Police Chief Chuck Lovell, right, was among those responding to a person believed to be armed inside a vacant home in the Sellwood neighborhood of Portland, Ore., Sunday, June 28, 2020. One officer fired their weapon and the subject was not injured.

Police Chief Chuck Lovell, right, responding to a call in Portland, Ore., Sunday, June 28, 2020. Lovell and the head of the police union tied a recent rise in gun violence to the disbanding of the Gun Violence Reduction Team, which was accused of racial profiling.

Bradley W. Parks / OPB

As Portland experiences a surge in shootings, two top police officials are connecting the spike to the city’s decision to disband the local police unit tasked with investigating gun violence.

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The Gun Violence Reduction Team, known as the GVRT, was dissolved at the beginning of July. Many community members and activists had long called for the dismantling of the unit, which they said disproportionately targeted people of color. Amid mass calls for police reform nationwide, Commissioner Jo Ann Hardesty, one of the unit’s most outspoken critics, launched a successful push to get the unit disbanded.On Wednesday, both Portland’s police chief and the head of its police union framed the decision as misguided. They said the rise in shootings is tied to the decision to end the team devoted to solving them.

“I’d say they’re more emboldened, maybe, to be out with guns,” Portland Police Chief Chuck Lovell said at a press conference Wednesday. “They know there’s not someone watching. There’s no real deterrent there. And I think that’s part of the issue that’s causing us to see the spike we have in July.”

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This summer, Portland — along with many other U.S. cities — has seen a startling rise in gun violence and homicides. Police reported 15 homicides in July, the highest per-month number the city’s seen in three decades. And according to the bureau, there were 98 shootings in July, up from 35 in 2019.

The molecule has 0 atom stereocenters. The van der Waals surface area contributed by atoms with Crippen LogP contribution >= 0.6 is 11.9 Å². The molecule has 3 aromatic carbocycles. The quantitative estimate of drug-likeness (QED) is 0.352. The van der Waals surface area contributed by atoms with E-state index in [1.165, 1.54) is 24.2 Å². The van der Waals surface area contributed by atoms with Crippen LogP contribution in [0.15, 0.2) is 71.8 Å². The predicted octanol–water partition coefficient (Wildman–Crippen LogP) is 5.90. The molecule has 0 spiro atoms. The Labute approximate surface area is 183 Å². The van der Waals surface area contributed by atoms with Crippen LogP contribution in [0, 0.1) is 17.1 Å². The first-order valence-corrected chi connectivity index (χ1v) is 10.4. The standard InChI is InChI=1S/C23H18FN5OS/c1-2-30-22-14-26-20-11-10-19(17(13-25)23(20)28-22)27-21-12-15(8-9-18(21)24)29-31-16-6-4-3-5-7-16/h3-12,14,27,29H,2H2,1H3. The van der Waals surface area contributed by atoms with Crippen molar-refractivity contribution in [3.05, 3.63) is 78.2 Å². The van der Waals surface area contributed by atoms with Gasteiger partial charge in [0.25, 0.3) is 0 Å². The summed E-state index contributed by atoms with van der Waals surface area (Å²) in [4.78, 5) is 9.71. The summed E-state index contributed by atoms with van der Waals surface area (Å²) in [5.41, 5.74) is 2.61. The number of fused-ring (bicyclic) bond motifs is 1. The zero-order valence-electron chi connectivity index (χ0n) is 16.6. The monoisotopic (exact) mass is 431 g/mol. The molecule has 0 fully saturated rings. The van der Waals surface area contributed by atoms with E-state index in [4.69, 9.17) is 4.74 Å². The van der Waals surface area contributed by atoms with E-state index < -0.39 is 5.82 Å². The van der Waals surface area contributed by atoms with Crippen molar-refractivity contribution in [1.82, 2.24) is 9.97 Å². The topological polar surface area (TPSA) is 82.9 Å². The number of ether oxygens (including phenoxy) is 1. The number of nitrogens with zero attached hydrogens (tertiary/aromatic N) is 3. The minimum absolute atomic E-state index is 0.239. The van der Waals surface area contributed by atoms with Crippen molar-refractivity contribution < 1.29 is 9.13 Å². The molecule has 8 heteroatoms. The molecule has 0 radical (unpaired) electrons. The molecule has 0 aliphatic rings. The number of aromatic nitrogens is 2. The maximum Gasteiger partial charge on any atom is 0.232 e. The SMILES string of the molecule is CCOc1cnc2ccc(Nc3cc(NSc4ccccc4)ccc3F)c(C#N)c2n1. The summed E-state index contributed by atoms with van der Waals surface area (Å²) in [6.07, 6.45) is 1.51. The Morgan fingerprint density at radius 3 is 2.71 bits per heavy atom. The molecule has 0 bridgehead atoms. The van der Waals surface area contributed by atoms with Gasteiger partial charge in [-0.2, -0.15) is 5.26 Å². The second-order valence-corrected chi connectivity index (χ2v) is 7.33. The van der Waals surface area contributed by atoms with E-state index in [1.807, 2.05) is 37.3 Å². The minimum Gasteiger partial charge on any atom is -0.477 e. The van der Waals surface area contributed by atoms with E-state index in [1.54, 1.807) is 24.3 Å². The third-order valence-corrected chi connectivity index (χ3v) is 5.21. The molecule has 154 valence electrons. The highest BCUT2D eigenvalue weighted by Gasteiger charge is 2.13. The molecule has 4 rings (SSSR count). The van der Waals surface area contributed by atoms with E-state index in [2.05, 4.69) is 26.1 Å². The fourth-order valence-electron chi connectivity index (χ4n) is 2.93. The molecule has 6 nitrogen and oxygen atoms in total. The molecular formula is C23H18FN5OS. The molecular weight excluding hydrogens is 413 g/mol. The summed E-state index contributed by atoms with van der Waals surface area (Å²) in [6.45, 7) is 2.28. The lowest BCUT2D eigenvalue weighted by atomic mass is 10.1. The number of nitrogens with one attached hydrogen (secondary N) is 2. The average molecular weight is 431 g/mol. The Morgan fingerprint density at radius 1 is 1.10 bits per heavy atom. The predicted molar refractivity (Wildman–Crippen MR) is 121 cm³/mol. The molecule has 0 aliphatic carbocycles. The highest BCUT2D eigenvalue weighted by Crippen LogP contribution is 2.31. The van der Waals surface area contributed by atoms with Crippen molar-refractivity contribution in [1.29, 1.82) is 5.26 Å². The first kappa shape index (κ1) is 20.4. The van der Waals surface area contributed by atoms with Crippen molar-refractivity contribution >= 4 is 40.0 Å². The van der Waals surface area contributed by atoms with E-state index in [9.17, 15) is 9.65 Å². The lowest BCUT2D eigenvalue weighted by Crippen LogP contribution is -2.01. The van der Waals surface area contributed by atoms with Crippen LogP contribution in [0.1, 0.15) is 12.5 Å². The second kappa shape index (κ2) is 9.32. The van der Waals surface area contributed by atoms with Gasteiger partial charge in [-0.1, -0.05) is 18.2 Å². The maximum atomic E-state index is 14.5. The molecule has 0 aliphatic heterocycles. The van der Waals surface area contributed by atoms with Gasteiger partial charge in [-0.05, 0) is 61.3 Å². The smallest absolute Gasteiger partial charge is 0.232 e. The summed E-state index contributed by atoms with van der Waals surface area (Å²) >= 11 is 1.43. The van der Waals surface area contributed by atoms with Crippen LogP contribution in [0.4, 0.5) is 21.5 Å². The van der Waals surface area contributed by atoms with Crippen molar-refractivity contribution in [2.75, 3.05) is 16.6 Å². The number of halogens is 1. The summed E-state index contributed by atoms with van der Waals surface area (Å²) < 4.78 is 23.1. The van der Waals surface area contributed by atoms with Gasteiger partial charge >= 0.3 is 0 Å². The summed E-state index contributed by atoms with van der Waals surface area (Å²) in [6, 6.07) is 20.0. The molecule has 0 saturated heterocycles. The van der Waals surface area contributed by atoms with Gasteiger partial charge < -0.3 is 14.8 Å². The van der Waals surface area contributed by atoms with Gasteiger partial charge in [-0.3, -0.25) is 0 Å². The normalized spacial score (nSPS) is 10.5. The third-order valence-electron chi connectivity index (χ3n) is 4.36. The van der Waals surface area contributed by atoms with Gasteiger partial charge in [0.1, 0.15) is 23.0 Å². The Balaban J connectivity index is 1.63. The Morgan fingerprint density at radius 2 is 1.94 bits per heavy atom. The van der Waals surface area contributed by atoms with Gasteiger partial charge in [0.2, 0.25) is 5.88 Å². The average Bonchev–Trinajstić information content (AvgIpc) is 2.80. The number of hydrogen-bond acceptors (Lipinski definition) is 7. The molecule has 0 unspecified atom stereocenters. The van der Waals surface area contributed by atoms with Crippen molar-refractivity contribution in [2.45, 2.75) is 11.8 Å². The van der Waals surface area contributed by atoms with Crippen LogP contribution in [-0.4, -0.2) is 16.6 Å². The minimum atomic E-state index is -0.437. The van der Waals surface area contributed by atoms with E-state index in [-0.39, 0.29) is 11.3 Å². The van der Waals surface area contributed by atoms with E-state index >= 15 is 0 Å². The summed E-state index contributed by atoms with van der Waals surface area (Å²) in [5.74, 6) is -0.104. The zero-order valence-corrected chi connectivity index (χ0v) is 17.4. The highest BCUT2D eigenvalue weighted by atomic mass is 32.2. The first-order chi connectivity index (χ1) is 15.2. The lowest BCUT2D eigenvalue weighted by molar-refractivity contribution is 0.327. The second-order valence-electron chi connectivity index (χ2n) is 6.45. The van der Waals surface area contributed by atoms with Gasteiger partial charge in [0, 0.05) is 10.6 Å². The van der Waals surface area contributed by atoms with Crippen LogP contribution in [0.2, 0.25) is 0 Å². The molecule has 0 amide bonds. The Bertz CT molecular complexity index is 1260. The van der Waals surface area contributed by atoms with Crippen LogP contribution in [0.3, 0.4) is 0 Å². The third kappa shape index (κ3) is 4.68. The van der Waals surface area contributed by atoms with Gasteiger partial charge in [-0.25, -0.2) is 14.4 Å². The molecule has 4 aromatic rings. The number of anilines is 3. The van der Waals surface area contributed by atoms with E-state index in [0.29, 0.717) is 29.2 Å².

July 2020 is difficult to compare to July of past years for a host of reasons. Nightly demonstrations against police entered their second month. Federal officers arrived downtown. A global pandemic raged.

On Wednesday, Lovell said he believed there could be multiple factors contributing to the surge in violence — and that the fact that this was the first month without the GVRT could be one such factor.

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The GVRT was rebranded from the Gang Enforcement Team in October 2018. An audit of the unit’s work in 2015-16 found the officers disproportionately stopped Black people. On Wednesday, Lovell defended the now-defunct unit, saying he did not believe it was racist and that cities that do similar gun violence prevention work would have similar rates.

“The stops have gotten a lot of attention. But a lot of those stops end in handshakes and conversation, and there’s a real kind of familiarity,” he said. “And people miss it. We heard a lot from people in the community saying, ‘Hey, we need the Gun Violence Reduction Team back. We need those officers that know our community.’”

Hours later, the Portland Police Association followed up with a similar plea. In a press release titled “Recognizing when a mistake is a mistake,” the union representing rank-and-file officers urged the city council to reinstate the GVRT.

After the Council voted to defund the unit in June, Daryl Turner, the union’s head, called the decision “one of the biggest mistakes” that Portland Mayor Ted Wheeler, who oversees the police bureau, had ever made and warned gun violence would rise.

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The union now says those fears are coming to fruition. In a statement, the union traced the rise in gun violence to the absence of the GVRT, though did not mention the other factors that could contribute to the spike.

“It is time for our elected officials to keep Portlanders safe and stop the knee-jerk reactions that look progressive when, in fact, they could be costing lives,” the release read. “… The dissolution of the GVRT left a void, the result of which is a rise in shootings; to pretend otherwise is negligent.”

The mayor’s office has announced a news conference at 10 a.m. tomorrow to discuss the recent rise in gun violence. The office said it’s a “community event,” and the mayor will not be speaking.

In mid-July, the mayor had said he saw the rise in shootings and the Council’s decision to cut the GVRT as unrelated.

“I don’t believe that the City Council’s vote on GVRT had any impact on these particular situations,” Wheeler said at the time. “The officers are still out there, they’ll still respond to calls.”

Lovell said Wednesday that he’d dedicated officers from patrol to work in the detective division to give “support for follow up” for investigations into the shootings.

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